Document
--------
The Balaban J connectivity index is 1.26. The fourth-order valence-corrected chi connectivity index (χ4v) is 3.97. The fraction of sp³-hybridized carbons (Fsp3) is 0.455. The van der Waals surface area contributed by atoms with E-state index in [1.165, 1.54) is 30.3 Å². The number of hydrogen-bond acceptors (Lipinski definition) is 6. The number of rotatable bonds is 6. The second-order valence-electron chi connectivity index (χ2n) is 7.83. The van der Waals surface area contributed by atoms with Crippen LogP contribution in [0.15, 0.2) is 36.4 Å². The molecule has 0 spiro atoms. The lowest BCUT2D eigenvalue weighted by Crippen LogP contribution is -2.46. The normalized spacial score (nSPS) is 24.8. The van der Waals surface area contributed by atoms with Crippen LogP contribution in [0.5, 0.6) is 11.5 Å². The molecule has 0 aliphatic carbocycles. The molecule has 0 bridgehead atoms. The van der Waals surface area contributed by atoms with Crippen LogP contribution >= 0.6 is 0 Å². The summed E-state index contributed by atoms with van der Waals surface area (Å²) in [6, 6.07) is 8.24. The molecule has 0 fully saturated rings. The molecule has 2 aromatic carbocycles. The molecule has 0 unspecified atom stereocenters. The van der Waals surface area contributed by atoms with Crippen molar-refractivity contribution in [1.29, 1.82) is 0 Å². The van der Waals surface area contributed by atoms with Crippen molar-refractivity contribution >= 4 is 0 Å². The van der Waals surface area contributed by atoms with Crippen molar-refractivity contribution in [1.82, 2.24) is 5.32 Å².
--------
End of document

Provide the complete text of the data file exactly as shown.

The Balaban J connectivity index is 1.26. The fourth-order valence-corrected chi connectivity index (χ4v) is 3.97. The fraction of sp³-hybridized carbons (Fsp3) is 0.455. The van der Waals surface area contributed by atoms with E-state index in [1.165, 1.54) is 30.3 Å². The number of hydrogen-bond acceptors (Lipinski definition) is 6. The number of rotatable bonds is 6. The second-order valence-electron chi connectivity index (χ2n) is 7.83. The van der Waals surface area contributed by atoms with Crippen LogP contribution in [0.15, 0.2) is 36.4 Å². The molecule has 0 spiro atoms. The lowest BCUT2D eigenvalue weighted by Crippen LogP contribution is -2.46. The normalized spacial score (nSPS) is 24.8. The van der Waals surface area contributed by atoms with Crippen LogP contribution in [0.5, 0.6) is 11.5 Å². The molecule has 0 aliphatic carbocycles. The molecule has 0 bridgehead atoms. The van der Waals surface area contributed by atoms with Crippen LogP contribution >= 0.6 is 0 Å². The summed E-state index contributed by atoms with van der Waals surface area (Å²) in [6, 6.07) is 8.24. The molecule has 0 fully saturated rings. The molecule has 2 aromatic carbocycles. The molecule has 0 unspecified atom stereocenters. The van der Waals surface area contributed by atoms with Crippen molar-refractivity contribution in [1.29, 1.82) is 0 Å². The van der Waals surface area contributed by atoms with Crippen molar-refractivity contribution >= 4 is 0 Å². The van der Waals surface area contributed by atoms with Crippen molar-refractivity contribution in [1.82, 2.24) is 5.32 Å².